This passage from “The Bully Pulpit” shows how little the coverage of the Court has changed over the last century–reporters wait with bated breath, and as soon as they can, run to file their reports.
ON MARCH 14, 1904, AS word spread that the Northern Securities merger decision was imminent, an immense crowd gathered outside the Supreme Court. For Roosevelt, the outcome loomed with enormous implications for his party, as well as the nation. If the Court sustained the administration’s argument that the colossal merger represented a monopoly that restricted trade, the victory would demonstrate a fundamental shift in the Republican Party’s relationship with the trusts. Inside the chamber, seating was filled to capacity. Dozens of senators and congressmen jockeyed for space in the section normally reserved for families of the justices. At the government bench, Attorney General Knox and Secretary Taft sat side by side, their expressions marked by “nervous expectancy.” Nearby, ranks of powerful corporate lawyers had assembled. At the back of the chamber, more than fifty newspapermen, “paper and pencil in hands,” readied to race to the telegraph wires the moment the ruling came down. “It required but little effort of imagination,” one reporter noted, “to see in the vast background millions of American citizens awaiting the outcome of this judicial battle against daring financiers.” The crowd stood as the Court crier opened the session with the traditional cry: “Oyez, Oyez, Oyez.”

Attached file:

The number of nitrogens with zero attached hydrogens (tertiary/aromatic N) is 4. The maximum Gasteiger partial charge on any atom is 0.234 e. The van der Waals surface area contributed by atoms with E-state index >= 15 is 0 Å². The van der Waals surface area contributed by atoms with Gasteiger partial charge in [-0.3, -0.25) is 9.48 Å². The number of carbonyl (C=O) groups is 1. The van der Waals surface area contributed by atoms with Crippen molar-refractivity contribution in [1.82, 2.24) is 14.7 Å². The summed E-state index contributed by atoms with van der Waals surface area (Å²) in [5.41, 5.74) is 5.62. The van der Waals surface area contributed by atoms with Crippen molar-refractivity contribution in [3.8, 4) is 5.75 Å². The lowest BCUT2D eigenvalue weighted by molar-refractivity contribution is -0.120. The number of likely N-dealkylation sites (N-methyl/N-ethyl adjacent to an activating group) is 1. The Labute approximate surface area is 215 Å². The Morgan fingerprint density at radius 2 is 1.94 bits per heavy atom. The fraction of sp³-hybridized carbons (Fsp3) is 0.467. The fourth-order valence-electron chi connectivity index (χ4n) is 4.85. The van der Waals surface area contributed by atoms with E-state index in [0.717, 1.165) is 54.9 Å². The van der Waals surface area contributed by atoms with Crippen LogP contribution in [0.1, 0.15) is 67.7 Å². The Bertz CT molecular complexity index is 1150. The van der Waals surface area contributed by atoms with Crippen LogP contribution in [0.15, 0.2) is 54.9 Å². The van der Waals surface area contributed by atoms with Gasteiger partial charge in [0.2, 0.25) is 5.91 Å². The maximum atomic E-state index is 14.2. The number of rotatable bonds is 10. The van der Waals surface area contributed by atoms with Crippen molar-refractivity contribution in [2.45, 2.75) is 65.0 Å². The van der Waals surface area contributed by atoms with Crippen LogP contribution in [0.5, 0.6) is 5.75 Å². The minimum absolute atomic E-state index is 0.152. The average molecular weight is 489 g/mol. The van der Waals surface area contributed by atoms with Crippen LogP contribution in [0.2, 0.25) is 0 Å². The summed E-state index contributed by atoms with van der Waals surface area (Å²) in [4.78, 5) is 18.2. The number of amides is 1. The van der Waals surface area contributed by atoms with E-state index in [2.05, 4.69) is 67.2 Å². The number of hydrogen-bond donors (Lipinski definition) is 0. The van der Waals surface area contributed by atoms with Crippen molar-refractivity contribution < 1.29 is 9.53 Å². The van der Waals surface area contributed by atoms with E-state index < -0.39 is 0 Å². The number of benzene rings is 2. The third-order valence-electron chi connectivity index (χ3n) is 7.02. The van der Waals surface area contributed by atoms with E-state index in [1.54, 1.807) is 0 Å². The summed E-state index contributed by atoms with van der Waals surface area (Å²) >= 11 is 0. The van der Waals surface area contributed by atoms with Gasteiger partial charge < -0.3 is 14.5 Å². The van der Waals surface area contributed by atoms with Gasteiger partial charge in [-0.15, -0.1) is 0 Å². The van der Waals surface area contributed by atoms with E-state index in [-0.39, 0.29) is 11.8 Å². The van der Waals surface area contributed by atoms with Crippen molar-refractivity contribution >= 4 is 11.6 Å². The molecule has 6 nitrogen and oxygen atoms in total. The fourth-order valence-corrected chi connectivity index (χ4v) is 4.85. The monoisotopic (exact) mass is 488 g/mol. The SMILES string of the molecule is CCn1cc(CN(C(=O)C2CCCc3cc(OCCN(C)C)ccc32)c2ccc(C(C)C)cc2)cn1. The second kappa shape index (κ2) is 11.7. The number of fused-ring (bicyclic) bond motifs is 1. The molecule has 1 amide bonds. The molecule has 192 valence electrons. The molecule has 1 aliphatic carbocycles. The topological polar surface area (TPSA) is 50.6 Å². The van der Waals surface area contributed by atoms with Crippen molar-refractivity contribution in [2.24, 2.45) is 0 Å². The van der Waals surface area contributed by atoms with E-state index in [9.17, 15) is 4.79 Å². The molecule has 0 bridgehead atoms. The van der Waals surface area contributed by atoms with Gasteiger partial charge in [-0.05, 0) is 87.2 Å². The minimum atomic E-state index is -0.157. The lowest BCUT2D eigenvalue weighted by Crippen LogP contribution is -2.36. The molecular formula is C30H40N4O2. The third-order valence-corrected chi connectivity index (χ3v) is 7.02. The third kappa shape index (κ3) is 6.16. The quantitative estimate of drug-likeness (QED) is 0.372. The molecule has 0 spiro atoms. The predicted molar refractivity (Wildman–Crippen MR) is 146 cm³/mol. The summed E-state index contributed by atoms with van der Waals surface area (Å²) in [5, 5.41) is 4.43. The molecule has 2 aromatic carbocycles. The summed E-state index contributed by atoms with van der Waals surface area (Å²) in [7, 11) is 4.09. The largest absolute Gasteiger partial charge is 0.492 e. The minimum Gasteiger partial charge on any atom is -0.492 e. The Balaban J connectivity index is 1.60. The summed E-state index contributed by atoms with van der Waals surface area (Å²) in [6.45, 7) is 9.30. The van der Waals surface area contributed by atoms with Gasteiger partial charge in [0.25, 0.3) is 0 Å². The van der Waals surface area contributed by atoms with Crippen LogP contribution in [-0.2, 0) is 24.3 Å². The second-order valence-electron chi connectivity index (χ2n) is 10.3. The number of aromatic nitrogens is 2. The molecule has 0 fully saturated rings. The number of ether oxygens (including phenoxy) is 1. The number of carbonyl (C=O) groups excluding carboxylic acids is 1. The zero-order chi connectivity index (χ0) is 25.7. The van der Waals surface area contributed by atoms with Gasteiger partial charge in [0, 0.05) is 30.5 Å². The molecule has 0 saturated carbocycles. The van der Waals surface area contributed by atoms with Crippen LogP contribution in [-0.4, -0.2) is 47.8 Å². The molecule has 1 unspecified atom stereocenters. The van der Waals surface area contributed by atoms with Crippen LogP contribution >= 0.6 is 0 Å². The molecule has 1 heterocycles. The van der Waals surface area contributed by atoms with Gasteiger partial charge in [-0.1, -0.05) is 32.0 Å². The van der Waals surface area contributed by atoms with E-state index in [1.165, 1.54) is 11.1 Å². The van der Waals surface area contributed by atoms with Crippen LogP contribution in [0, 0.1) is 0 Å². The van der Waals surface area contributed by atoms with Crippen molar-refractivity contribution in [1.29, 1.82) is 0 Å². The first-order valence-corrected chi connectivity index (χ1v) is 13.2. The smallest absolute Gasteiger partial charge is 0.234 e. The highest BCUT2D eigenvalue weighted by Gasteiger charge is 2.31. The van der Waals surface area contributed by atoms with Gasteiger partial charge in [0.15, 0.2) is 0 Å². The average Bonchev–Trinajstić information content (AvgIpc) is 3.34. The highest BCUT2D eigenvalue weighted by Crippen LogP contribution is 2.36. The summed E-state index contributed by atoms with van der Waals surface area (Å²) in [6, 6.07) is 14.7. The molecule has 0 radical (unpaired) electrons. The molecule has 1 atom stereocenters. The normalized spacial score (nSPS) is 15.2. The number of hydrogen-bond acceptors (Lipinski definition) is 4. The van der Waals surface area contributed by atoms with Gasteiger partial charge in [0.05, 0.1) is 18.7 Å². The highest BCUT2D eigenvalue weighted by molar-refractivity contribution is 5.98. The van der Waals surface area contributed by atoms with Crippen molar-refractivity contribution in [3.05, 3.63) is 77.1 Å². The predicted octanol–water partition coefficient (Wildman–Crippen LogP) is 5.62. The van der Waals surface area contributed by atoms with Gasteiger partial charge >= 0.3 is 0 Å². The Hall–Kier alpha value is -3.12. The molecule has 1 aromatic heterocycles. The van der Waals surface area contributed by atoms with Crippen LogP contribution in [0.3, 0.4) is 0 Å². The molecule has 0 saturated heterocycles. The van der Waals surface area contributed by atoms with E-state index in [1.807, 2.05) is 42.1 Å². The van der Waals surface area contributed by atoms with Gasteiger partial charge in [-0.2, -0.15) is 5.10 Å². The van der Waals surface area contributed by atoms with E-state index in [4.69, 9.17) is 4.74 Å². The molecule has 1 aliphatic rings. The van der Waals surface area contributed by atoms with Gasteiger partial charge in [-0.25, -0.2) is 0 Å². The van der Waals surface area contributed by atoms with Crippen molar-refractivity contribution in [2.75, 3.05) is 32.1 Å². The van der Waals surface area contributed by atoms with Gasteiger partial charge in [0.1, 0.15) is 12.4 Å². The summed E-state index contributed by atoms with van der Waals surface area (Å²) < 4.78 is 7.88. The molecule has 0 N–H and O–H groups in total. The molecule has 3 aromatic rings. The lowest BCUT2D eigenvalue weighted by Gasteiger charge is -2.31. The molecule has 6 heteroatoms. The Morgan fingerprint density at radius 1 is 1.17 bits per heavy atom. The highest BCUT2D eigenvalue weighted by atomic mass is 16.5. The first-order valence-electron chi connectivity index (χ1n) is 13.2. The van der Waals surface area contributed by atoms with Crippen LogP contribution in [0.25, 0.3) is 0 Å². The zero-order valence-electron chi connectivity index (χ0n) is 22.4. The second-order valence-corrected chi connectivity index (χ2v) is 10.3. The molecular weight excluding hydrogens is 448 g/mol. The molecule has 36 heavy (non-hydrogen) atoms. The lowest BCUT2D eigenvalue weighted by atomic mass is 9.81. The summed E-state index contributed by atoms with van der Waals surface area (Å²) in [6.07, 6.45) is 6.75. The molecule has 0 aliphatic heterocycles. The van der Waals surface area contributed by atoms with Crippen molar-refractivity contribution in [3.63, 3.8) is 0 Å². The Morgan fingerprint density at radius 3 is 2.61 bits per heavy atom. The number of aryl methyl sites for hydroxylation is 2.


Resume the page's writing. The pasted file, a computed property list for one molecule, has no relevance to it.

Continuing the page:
Just like today.
As Justice John Harlan began to read the Court’s 5– 4 opinion, papers reported, “everyone was alert for the significant sentence which should disclose the attitude of the majority.”
Just like today.
Phones, the internet, and the rest of the 20th Century hasn’t quite made it into One First Street.
And it was in this case that Holmes joined the dissent that President Roosevelt famously lashed out against him.
Roosevelt was stunned by Holmes’s dissent. “I could carve out of a banana a judge with more backbone than that,” he angrily charged. Years later, Holmes agreed that the Northern Securities case had derailed his nascent friendship with Roosevelt. “We talked freely later,” he recalled, “but it was never the same.”